Written by Sarah D. Young.
The body means well by flipping the “stress switch” on. Feeling stressed amid a life-threatening situation is good, of course, as it raises the chance for survival. But when the body deems a traffic jam “life-threatening,” the stress response is not quite as useful.
When that stress switch gets flipped, experts say the antidote may be right in front of you: just do a good deed. An act of kindness as small as holding an elevator, returning a stray wallet, or helping pick up a stack of papers can actually help you feel less stressed throughout your day, research shows.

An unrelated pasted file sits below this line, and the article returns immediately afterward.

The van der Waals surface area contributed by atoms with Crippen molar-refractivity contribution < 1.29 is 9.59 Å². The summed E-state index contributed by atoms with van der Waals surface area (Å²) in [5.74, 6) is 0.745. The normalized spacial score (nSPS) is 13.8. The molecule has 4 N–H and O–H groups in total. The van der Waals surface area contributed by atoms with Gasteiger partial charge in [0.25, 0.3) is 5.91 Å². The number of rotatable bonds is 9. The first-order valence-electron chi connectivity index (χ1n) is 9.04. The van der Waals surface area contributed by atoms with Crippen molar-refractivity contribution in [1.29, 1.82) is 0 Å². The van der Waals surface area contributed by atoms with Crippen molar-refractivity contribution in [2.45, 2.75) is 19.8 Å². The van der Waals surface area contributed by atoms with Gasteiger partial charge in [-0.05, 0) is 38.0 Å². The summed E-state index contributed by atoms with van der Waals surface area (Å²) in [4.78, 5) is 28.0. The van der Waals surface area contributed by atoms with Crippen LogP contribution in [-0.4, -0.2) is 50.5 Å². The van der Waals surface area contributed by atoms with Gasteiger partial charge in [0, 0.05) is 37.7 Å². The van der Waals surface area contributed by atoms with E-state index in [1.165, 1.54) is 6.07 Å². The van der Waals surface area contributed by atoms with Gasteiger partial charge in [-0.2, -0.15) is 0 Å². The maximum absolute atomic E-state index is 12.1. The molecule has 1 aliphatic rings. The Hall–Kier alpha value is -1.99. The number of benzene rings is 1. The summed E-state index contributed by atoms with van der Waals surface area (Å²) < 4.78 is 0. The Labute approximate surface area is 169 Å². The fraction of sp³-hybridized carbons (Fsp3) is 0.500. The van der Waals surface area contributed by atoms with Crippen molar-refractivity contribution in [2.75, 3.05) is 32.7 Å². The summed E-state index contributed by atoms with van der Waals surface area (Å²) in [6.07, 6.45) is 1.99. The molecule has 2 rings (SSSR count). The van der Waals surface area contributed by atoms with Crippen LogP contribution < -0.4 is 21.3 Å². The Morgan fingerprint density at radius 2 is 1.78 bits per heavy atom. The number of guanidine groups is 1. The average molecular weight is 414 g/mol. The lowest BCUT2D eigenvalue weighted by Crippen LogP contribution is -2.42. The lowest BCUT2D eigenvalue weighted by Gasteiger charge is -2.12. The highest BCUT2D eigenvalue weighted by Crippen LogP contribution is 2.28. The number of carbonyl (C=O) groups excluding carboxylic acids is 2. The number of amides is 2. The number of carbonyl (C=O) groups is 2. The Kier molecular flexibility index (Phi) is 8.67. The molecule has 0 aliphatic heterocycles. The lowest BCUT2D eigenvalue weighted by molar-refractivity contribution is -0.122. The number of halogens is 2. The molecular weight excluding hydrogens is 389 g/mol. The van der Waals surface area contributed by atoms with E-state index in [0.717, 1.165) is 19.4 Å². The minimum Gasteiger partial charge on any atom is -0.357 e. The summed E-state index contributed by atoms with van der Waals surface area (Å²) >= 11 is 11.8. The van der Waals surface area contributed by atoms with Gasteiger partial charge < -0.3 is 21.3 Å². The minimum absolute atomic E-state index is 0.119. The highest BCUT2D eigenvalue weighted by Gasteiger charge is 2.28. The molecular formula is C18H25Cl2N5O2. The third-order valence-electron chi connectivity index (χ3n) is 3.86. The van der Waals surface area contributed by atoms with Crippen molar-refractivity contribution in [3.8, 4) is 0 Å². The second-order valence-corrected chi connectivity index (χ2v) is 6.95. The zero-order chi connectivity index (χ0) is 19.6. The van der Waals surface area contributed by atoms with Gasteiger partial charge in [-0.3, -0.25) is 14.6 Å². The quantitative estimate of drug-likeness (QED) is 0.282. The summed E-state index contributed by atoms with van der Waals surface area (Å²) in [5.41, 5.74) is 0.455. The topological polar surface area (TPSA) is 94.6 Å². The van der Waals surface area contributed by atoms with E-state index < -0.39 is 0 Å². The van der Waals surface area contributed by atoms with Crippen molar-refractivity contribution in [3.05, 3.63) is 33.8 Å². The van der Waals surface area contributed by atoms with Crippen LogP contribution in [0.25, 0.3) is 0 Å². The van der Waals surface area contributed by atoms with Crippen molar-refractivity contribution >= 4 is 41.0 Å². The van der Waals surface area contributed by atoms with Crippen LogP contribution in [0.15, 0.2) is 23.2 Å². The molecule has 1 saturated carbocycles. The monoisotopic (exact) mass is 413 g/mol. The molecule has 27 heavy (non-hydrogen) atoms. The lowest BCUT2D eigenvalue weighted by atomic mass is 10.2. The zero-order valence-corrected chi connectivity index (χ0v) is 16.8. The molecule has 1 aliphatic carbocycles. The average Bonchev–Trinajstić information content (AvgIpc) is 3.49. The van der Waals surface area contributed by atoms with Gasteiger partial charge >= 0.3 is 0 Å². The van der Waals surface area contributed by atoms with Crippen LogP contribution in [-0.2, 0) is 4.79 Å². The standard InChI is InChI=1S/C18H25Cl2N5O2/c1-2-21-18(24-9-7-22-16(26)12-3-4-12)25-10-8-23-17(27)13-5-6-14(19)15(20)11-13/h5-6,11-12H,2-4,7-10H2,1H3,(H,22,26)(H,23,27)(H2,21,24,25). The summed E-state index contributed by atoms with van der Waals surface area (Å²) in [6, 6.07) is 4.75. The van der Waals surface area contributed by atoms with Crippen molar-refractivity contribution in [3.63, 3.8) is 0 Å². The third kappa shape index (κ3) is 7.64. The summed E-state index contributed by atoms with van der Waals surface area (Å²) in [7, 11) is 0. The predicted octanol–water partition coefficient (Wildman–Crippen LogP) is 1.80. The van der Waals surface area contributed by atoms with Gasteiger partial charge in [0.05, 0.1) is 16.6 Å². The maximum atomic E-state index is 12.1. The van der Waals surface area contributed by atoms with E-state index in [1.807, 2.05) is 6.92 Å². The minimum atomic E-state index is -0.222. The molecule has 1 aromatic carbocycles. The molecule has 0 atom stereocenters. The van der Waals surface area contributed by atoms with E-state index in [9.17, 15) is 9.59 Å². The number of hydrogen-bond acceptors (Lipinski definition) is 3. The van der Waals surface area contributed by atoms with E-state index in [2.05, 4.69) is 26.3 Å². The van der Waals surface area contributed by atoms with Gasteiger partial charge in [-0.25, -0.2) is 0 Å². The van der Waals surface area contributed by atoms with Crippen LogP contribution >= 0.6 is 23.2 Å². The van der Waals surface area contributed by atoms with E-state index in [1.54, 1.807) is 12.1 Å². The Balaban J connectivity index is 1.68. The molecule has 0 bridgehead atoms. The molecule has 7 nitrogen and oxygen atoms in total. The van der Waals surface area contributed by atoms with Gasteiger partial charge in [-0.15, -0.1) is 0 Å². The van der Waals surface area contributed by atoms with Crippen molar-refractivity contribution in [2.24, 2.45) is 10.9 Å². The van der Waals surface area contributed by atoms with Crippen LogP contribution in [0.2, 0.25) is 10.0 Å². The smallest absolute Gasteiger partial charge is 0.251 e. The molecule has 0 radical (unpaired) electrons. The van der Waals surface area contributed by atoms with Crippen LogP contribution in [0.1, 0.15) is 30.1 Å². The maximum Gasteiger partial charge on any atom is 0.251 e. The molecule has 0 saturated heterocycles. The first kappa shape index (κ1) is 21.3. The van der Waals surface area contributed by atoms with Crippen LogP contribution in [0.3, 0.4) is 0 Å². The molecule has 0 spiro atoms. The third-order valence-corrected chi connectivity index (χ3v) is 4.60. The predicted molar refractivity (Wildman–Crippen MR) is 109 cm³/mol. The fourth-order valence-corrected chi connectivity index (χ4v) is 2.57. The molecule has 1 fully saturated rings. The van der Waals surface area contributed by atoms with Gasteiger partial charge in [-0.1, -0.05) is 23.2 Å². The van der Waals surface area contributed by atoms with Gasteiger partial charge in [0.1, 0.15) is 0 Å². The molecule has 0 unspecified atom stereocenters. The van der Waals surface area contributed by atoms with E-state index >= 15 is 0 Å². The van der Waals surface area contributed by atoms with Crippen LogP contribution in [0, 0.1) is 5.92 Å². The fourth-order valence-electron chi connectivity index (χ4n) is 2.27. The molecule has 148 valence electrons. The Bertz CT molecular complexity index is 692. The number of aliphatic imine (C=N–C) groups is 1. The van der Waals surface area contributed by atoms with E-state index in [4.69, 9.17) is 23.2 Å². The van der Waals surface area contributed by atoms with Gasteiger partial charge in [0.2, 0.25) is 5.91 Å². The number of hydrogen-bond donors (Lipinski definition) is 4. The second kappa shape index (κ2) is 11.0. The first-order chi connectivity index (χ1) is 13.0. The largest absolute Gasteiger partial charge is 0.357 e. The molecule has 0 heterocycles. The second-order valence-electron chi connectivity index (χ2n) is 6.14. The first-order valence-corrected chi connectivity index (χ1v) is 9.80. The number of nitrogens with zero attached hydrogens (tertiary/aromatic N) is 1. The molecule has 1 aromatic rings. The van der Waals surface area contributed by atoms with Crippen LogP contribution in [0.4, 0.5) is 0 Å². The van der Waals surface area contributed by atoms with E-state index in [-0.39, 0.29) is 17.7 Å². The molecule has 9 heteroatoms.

“Prosocial” behavior yields positivity
In a study published recently in Clinical Psychology Science, Emily Ansell and two of her Yale School of Medicine colleagues monitored 77 adults over a two-week period. Using a smartphone app, participants recorded stressful experiences and small acts of kindness when prompted.
Results showed that “prosocial” (or helping) behavior led to increased positivity and a decreased negative reaction to stress. “It pretty much kept people feeling similar to days where they were not stressed at all,” Ansell tells NPR.
Where stress is the rain, it seems kindness is the umbrella. Positive moods set in motion by small acts of kindness appeared to shelter participants from the negative effects of stress. By contrast, when participants reported fewer instances of helping others than what was average for them, they had a more negative emotional reaction to stress.
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